By Maya Palit
The classic Margaret Atwood novel is the story of a world in which—among other horrible things—women’s reproductive rights go completely AWOL, and one class of women are enslaved only to give birth. Hulu recently released the trailer for its television adaptation of A Handmaid’s Tale, and many American commentators have greeted it with the feeling that their current reality is not far from the terror of Atwood’s fictional world. Given that it’s becoming harder and harder for women to access abortion, contraception, or even advice about their choices.
This week, in one American state, lawmakers joked that women who want abortions should go to the zoo. In February, a politician in another American state argued that women should get written permission from her male sexual partner for an abortion because women are merely hosts. Is it sounding like a sci-fi TV show yet? But that’s America.
Let’s talk about dramatic events closer home. Last year, Maneka Gandhi, Union Minister for Women and Child Development, had a bright idea. She suggested making sex determination during pregnancy—currently illegal under the Pre-Conception and Pre-Natal Diagnostic Act (PCPNDT) of 1994—legal. The leap of logic was that it would help to curb if the gender of the child was registered, and the birth was tracked by doctors who would check on the mother up until safe delivery. Before Gandhi issued a statement clarifying that her remarks were ‘personal views’, not formal proposals for altering policies, NGO workers, health specialists, and women’s rights activists were very vocal about why her ideas were immensely short-sighted, to say the least.
Oddly enough, this hare-brained scheme has returned and is in the process of finding a home. On 7th April, a panel of the Maharashtra Assembly Public Accounts Committee (PAC) recommended making pre-natal sex determination mandatory in order to prevent female foeticide. Its report, tabled in the Assembly on 9 April, laid out the plan of action: “When parents come for sonography, compulsory sex determination must be allowed and follow-ups must be done at the local level to ensure the couples come for further check-ups. It is necessary to visit these couples at home if they stop check-ups.”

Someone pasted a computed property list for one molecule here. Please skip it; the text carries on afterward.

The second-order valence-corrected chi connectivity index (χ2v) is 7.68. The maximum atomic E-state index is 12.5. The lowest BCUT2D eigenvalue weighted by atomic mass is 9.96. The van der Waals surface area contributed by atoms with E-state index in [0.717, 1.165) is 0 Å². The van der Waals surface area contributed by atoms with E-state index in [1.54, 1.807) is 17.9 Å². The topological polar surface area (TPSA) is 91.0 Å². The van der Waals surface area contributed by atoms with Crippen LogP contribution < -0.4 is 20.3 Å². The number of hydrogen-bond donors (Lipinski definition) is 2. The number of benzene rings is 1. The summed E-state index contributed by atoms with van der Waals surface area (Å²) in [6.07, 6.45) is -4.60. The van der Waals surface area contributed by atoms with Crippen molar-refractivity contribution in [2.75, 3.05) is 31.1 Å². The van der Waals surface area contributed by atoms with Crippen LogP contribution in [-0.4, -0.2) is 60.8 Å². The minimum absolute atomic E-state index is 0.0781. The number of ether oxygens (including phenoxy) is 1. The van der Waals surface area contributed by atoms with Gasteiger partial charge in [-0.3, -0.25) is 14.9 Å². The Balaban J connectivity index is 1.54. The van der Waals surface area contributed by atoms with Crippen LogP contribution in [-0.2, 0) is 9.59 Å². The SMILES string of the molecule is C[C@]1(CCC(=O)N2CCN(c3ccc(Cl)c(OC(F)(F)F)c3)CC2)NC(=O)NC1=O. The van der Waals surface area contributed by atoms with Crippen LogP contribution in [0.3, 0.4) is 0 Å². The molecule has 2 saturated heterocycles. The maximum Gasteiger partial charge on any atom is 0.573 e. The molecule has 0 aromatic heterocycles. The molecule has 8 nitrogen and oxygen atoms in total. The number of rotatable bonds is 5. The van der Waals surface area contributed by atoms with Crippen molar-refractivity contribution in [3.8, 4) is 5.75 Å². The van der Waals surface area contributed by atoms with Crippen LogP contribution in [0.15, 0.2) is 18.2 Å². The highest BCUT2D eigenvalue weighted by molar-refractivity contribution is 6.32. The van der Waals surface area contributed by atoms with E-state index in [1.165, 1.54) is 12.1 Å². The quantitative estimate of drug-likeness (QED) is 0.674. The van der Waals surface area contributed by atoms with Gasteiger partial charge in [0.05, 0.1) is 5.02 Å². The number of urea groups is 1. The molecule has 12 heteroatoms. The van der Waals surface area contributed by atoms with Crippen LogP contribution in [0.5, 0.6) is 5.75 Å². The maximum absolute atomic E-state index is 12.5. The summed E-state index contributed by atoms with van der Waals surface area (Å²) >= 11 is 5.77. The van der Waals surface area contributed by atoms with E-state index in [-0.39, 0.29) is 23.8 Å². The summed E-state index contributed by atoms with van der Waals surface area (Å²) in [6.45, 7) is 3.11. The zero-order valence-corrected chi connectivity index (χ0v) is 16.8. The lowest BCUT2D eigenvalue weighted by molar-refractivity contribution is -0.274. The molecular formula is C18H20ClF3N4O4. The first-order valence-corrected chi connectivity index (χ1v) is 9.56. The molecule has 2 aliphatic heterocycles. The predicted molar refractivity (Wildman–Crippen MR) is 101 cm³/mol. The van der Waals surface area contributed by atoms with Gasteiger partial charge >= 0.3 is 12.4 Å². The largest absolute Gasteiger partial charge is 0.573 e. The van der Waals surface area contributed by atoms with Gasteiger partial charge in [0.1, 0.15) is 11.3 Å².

The committee’s starting point, that currently the PCPNDT Act only criminalises doctors for carrying out sex selection tests and not parents, might sound like a salient one. But it’s important to remember that there was a reason that the PCPNDT Act provided several safe-guarding mechanisms for women, particularly with its 2003 amendments, which left pregnant women out of the Act. And this recognised that women frequently do not have autonomy in their choice to have a sex-selective abortion.
The plan to track parents during the pregnancy, to make sure they come in for tests and check-ups after being told the sex of foetus, leaves a lot of room for abuse by those intent on sex-selective abortions. PAC’s Plan B, in the event that the parents vanish, is to get health officials to visit the couples at home.
Needless to say, this plan could also go horribly wrong for a host of practical reasons—say if parents provide incorrect information about their address and contact details, or district health officers and doctors are co-opted or bribed into a decision to carry out an abortion if the baby is a girl. Doctors, district health officers, and NGOs, the suggested participants in the tracking system, might simply be inefficient or not possess the funds and bandwidth to follow up on the scores of couples who would presumably be coming in for consultations at clinics.